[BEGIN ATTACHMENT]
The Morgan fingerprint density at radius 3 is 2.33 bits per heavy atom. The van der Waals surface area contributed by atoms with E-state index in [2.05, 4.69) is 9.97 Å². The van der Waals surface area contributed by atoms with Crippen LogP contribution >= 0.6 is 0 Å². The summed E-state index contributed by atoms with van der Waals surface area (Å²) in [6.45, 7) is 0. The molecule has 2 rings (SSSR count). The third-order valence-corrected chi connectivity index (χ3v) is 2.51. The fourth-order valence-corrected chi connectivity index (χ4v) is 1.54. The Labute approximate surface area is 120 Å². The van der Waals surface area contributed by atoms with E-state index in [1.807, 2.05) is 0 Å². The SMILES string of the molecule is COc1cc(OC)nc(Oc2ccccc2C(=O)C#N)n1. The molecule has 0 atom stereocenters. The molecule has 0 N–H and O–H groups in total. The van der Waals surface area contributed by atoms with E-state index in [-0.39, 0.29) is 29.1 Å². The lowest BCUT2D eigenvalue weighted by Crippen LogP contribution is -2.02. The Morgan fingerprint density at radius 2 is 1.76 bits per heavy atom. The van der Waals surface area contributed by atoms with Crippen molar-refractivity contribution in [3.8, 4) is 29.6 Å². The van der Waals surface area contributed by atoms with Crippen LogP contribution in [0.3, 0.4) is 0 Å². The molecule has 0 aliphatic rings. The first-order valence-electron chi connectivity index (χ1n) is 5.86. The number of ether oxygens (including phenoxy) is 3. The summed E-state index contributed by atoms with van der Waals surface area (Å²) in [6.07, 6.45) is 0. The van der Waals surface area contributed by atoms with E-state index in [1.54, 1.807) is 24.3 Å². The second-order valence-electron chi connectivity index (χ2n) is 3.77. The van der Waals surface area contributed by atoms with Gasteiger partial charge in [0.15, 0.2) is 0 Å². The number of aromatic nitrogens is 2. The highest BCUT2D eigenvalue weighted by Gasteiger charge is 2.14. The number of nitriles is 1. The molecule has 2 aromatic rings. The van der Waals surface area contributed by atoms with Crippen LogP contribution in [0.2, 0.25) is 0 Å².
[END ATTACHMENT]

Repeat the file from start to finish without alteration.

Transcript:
The Morgan fingerprint density at radius 3 is 2.33 bits per heavy atom. The van der Waals surface area contributed by atoms with E-state index in [2.05, 4.69) is 9.97 Å². The van der Waals surface area contributed by atoms with Crippen LogP contribution >= 0.6 is 0 Å². The summed E-state index contributed by atoms with van der Waals surface area (Å²) in [6.45, 7) is 0. The molecule has 2 rings (SSSR count). The third-order valence-corrected chi connectivity index (χ3v) is 2.51. The fourth-order valence-corrected chi connectivity index (χ4v) is 1.54. The Labute approximate surface area is 120 Å². The van der Waals surface area contributed by atoms with E-state index in [1.807, 2.05) is 0 Å². The SMILES string of the molecule is COc1cc(OC)nc(Oc2ccccc2C(=O)C#N)n1. The molecule has 0 atom stereocenters. The molecule has 0 N–H and O–H groups in total. The van der Waals surface area contributed by atoms with E-state index in [-0.39, 0.29) is 29.1 Å². The lowest BCUT2D eigenvalue weighted by Crippen LogP contribution is -2.02. The Morgan fingerprint density at radius 2 is 1.76 bits per heavy atom. The van der Waals surface area contributed by atoms with Crippen molar-refractivity contribution in [3.8, 4) is 29.6 Å². The van der Waals surface area contributed by atoms with Crippen LogP contribution in [0.3, 0.4) is 0 Å². The molecule has 0 aliphatic rings. The first-order valence-electron chi connectivity index (χ1n) is 5.86. The number of ether oxygens (including phenoxy) is 3. The summed E-state index contributed by atoms with van der Waals surface area (Å²) in [6.07, 6.45) is 0. The van der Waals surface area contributed by atoms with E-state index in [1.54, 1.807) is 24.3 Å². The second-order valence-electron chi connectivity index (χ2n) is 3.77. The van der Waals surface area contributed by atoms with Gasteiger partial charge in [0.15, 0.2) is 0 Å². The number of aromatic nitrogens is 2. The highest BCUT2D eigenvalue weighted by Gasteiger charge is 2.14. The number of nitriles is 1. The molecule has 2 aromatic rings. The van der Waals surface area contributed by atoms with Crippen LogP contribution in [0.2, 0.25) is 0 Å².